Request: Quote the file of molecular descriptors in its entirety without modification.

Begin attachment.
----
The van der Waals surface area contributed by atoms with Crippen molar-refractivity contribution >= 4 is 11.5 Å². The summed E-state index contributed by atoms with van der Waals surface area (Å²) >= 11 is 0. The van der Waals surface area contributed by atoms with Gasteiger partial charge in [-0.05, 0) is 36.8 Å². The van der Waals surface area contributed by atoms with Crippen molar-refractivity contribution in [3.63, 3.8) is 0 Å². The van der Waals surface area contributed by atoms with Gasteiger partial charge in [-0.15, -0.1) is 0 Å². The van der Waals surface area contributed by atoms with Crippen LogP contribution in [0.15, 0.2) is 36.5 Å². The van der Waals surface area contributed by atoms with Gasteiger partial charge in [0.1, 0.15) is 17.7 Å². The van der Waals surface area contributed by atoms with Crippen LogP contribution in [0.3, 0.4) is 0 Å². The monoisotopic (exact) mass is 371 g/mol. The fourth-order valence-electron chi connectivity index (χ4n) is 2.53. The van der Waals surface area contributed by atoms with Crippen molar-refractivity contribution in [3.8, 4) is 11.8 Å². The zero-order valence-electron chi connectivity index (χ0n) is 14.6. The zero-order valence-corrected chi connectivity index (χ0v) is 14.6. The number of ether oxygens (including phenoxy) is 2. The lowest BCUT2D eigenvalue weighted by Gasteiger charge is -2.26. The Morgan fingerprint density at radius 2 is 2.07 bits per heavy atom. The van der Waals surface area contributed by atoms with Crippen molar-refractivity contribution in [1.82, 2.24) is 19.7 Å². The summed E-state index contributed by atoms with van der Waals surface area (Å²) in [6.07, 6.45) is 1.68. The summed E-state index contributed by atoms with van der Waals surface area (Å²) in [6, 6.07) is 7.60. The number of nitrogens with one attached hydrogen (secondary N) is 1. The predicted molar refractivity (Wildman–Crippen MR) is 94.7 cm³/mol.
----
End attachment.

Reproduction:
The van der Waals surface area contributed by atoms with Crippen molar-refractivity contribution >= 4 is 11.5 Å². The summed E-state index contributed by atoms with van der Waals surface area (Å²) >= 11 is 0. The van der Waals surface area contributed by atoms with Gasteiger partial charge in [-0.05, 0) is 36.8 Å². The van der Waals surface area contributed by atoms with Crippen molar-refractivity contribution in [3.63, 3.8) is 0 Å². The van der Waals surface area contributed by atoms with Gasteiger partial charge in [-0.15, -0.1) is 0 Å². The van der Waals surface area contributed by atoms with Crippen LogP contribution in [0.15, 0.2) is 36.5 Å². The van der Waals surface area contributed by atoms with Gasteiger partial charge in [0.1, 0.15) is 17.7 Å². The van der Waals surface area contributed by atoms with Crippen LogP contribution in [0.3, 0.4) is 0 Å². The monoisotopic (exact) mass is 371 g/mol. The fourth-order valence-electron chi connectivity index (χ4n) is 2.53. The van der Waals surface area contributed by atoms with Crippen molar-refractivity contribution in [3.8, 4) is 11.8 Å². The zero-order valence-electron chi connectivity index (χ0n) is 14.6. The zero-order valence-corrected chi connectivity index (χ0v) is 14.6. The number of ether oxygens (including phenoxy) is 2. The lowest BCUT2D eigenvalue weighted by Gasteiger charge is -2.26. The Morgan fingerprint density at radius 2 is 2.07 bits per heavy atom. The van der Waals surface area contributed by atoms with Crippen molar-refractivity contribution in [1.82, 2.24) is 19.7 Å². The summed E-state index contributed by atoms with van der Waals surface area (Å²) in [6.07, 6.45) is 1.68. The summed E-state index contributed by atoms with van der Waals surface area (Å²) in [6, 6.07) is 7.60. The number of nitrogens with one attached hydrogen (secondary N) is 1. The predicted molar refractivity (Wildman–Crippen MR) is 94.7 cm³/mol.